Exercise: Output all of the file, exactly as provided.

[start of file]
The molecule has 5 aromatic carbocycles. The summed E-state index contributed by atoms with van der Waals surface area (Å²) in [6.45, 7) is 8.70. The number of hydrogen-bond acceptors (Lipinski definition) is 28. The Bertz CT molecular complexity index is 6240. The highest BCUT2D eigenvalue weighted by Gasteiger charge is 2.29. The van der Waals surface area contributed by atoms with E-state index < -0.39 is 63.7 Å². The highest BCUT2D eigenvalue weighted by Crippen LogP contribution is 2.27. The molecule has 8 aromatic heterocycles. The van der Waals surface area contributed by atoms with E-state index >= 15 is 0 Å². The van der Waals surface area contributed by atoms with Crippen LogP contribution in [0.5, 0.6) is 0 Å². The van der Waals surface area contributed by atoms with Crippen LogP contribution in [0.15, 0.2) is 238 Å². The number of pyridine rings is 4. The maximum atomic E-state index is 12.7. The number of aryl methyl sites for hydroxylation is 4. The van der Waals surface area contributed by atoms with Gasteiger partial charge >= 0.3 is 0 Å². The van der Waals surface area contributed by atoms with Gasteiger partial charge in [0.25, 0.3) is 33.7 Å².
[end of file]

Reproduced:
The molecule has 5 aromatic carbocycles. The summed E-state index contributed by atoms with van der Waals surface area (Å²) in [6.45, 7) is 8.70. The number of hydrogen-bond acceptors (Lipinski definition) is 28. The Bertz CT molecular complexity index is 6240. The highest BCUT2D eigenvalue weighted by Gasteiger charge is 2.29. The van der Waals surface area contributed by atoms with E-state index < -0.39 is 63.7 Å². The highest BCUT2D eigenvalue weighted by Crippen LogP contribution is 2.27. The molecule has 8 aromatic heterocycles. The van der Waals surface area contributed by atoms with E-state index >= 15 is 0 Å². The van der Waals surface area contributed by atoms with Crippen LogP contribution in [0.5, 0.6) is 0 Å². The van der Waals surface area contributed by atoms with Crippen LogP contribution in [0.15, 0.2) is 238 Å². The number of pyridine rings is 4. The maximum atomic E-state index is 12.7. The number of aryl methyl sites for hydroxylation is 4. The van der Waals surface area contributed by atoms with Gasteiger partial charge >= 0.3 is 0 Å². The van der Waals surface area contributed by atoms with Gasteiger partial charge in [0.25, 0.3) is 33.7 Å².